Work-integrated learning in biosciences: why, what, and how?

ED Johnson

Deakin University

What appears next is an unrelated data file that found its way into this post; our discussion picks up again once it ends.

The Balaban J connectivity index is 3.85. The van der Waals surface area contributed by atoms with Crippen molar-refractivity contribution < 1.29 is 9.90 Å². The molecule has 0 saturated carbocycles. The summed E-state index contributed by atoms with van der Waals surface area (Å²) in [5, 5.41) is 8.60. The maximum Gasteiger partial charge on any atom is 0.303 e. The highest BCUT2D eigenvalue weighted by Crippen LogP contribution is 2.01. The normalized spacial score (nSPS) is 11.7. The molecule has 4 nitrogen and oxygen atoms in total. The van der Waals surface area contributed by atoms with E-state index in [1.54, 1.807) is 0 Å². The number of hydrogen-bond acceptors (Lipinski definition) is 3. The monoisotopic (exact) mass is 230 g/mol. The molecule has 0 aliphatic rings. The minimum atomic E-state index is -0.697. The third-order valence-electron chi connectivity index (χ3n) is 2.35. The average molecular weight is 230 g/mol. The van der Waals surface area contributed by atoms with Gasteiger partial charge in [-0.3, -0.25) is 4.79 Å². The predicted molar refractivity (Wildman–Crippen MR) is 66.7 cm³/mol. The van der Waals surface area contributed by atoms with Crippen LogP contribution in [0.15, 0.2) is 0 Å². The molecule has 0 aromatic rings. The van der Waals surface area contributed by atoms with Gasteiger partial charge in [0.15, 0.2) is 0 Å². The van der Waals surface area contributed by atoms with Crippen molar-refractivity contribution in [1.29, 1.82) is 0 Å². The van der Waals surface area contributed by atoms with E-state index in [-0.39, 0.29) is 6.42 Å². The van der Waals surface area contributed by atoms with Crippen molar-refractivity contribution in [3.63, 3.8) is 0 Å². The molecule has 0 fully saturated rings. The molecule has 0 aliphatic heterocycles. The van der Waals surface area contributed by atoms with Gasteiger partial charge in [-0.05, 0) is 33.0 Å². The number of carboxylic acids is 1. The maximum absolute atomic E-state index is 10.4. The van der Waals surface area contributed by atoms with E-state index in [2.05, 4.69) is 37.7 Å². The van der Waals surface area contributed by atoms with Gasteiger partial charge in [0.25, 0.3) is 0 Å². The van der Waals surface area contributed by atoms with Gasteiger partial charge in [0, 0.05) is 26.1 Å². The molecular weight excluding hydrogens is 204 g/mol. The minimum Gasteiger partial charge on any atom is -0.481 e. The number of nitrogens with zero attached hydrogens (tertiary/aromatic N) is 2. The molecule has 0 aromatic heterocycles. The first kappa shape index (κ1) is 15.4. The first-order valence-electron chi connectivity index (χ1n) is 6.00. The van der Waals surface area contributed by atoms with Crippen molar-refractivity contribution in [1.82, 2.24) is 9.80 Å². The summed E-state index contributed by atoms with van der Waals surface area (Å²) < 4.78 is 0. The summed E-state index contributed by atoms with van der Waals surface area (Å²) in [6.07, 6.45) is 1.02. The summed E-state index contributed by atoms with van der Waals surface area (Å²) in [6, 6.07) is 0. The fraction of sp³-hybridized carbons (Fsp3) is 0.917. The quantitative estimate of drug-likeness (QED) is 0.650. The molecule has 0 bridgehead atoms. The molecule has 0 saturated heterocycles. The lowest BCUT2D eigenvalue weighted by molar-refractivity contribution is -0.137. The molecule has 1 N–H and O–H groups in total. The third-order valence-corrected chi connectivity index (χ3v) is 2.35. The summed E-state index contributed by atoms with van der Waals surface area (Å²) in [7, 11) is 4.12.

Bioscience graduates are employed in a wide range of disciplines and professions. A minority continue into careers in scientific research but understanding of science and scientific thinking is increasingly valuable across diverse areas including finance, policy and regulation and creative industries. The recent National Innovation and Science Agenda of the Australian Government calls for deeper relationships between universities and industry. How can bioscience degrees better prepare our graduates to embed science and scientific thinking across the economy and grow collaboration with future industries? Work-integrated learning (WIL) unites industry experience with education. It is a wide range of activities that embed the practice of work into the design and structure of unitv within a purposefully designed curriculum in universities. It includes, but is not limited to, placement, industry projects and career orientation, and can form part of rich relationships with industry and employers. In 2015, Universities Australia partnered with peak industry bodies and ACEN to release a national strategy for WIL and a call to action. A recent study from the Office of the Chief Scientist showed that WIL is obvious in professionally accredited degrees such as engineering but is often invisible in science, including bioscience. The Australian Council of Deans of Science (ACDS) is working with science faculties to significantly expand WIL in science degrees through building leadership for WIL, sharing innovative practice and finding workable solutions to challenges. This presentation will describe the current state of work-integrated learning in science education and present strategies for making industry more visible in bioscience degrees.